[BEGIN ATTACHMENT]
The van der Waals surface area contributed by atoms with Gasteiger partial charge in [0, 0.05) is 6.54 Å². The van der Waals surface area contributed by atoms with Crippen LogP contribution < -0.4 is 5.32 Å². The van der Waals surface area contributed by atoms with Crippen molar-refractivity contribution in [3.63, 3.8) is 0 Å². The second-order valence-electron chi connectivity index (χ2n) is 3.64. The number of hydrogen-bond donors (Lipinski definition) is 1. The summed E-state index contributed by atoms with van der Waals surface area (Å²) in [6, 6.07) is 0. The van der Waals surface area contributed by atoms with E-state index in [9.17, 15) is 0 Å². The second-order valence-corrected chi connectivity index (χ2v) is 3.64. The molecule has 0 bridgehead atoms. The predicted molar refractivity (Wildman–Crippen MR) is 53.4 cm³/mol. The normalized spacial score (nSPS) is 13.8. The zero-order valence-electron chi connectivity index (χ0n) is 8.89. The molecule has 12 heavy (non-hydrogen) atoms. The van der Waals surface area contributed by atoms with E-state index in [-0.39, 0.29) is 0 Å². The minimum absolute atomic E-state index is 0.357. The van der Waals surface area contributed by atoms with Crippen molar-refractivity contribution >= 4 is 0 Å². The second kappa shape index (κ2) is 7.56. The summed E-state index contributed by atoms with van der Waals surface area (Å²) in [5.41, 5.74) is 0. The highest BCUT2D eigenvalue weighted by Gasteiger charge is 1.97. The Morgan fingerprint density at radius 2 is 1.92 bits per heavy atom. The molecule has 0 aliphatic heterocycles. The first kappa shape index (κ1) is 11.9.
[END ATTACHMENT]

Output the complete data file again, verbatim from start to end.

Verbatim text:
The van der Waals surface area contributed by atoms with Gasteiger partial charge in [0, 0.05) is 6.54 Å². The van der Waals surface area contributed by atoms with Crippen LogP contribution < -0.4 is 5.32 Å². The van der Waals surface area contributed by atoms with Crippen molar-refractivity contribution in [3.63, 3.8) is 0 Å². The second-order valence-electron chi connectivity index (χ2n) is 3.64. The number of hydrogen-bond donors (Lipinski definition) is 1. The summed E-state index contributed by atoms with van der Waals surface area (Å²) in [6, 6.07) is 0. The van der Waals surface area contributed by atoms with E-state index in [9.17, 15) is 0 Å². The second-order valence-corrected chi connectivity index (χ2v) is 3.64. The molecule has 0 bridgehead atoms. The predicted molar refractivity (Wildman–Crippen MR) is 53.4 cm³/mol. The normalized spacial score (nSPS) is 13.8. The zero-order valence-electron chi connectivity index (χ0n) is 8.89. The molecule has 12 heavy (non-hydrogen) atoms. The van der Waals surface area contributed by atoms with E-state index in [-0.39, 0.29) is 0 Å². The minimum absolute atomic E-state index is 0.357. The van der Waals surface area contributed by atoms with Crippen molar-refractivity contribution >= 4 is 0 Å². The second kappa shape index (κ2) is 7.56. The summed E-state index contributed by atoms with van der Waals surface area (Å²) in [5.41, 5.74) is 0. The highest BCUT2D eigenvalue weighted by Gasteiger charge is 1.97. The Morgan fingerprint density at radius 2 is 1.92 bits per heavy atom. The molecule has 0 aliphatic heterocycles. The first kappa shape index (κ1) is 11.9.